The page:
"Once we've done that and we're more confident, we'll model it more completely," Peck said. "In general, we probably spend at least a month and probably a little more doing analysis before we order the tooling to build the prototypes."
Cannondale engineers spent close to one year designing the Raven frame using the PTC software suite. Peck estimated that process would have taken about two years if the engineers hadn't used a packaged CAD/CAE application and instead had built multiple prototypes.
Other companies incorporate integrated software as they move to 3ĞD CAD design. Husky, the Pacific, Mo., manufacturer of gas pump nozzles and nozzle parts, incorporated the Parametric CAD/CAE package at the same time it moved from two-dimensional to 3ĞD design two years ago. Although Tom Mitchell, senior design engineer, has no calculations on time-to-market savings, he said the main benefit of the integrated software program has been the knowledge that a casting won't break as it's machined. Husky machines parts in-house.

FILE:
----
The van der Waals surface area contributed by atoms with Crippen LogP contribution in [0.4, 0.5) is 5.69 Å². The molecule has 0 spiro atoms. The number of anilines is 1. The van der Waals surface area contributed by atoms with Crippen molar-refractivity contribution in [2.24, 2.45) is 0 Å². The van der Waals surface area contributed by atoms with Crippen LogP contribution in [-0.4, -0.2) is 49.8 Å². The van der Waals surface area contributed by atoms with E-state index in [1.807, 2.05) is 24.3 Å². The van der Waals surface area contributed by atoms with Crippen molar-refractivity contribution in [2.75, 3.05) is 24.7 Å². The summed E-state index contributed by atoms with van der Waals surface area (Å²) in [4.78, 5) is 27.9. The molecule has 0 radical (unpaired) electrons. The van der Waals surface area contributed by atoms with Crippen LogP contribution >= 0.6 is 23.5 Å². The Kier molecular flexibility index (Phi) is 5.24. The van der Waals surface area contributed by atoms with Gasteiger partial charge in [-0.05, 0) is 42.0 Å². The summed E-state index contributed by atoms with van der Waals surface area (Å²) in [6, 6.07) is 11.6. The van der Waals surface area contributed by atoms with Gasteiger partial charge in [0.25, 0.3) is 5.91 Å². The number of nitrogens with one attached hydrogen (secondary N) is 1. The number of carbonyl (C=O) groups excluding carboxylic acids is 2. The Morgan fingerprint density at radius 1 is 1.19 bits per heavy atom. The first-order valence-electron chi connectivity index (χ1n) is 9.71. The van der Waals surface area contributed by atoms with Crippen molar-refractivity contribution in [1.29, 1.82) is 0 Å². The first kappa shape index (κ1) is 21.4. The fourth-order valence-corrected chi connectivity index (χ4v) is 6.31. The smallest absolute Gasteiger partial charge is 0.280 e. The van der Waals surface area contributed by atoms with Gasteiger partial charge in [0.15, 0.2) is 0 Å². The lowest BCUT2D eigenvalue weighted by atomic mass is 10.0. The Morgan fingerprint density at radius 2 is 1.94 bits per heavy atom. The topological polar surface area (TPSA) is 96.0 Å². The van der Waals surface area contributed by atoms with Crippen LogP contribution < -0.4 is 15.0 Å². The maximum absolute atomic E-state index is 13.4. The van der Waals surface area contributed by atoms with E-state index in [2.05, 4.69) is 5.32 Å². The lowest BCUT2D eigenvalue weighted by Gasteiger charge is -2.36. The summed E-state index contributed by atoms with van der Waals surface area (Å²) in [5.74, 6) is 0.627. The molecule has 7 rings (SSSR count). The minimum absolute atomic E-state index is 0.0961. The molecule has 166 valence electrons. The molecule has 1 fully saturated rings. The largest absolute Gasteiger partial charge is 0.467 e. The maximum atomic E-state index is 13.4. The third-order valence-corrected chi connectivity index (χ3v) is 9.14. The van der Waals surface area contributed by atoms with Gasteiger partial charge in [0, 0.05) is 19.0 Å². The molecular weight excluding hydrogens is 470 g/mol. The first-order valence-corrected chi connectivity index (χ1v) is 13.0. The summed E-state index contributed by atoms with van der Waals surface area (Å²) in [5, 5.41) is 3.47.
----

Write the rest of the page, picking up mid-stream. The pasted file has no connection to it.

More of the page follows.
"You've got to clamp the castings to machine it, but you don't want to ruin them," Mitchell said. "We know how much force we need to clamp it with and with the analysis we can make sure the casting doesn't deflect. We can make sure we're holding it right, and we know where it can be cut and the different ways to hold it. Prior to using the analysis, we just guessed."
Husky used to produce the casting without thorough prior analysis. "Then we'd see what happened once we machined it," Mitchell said. "If the casting broke, we had to go back and redesign it."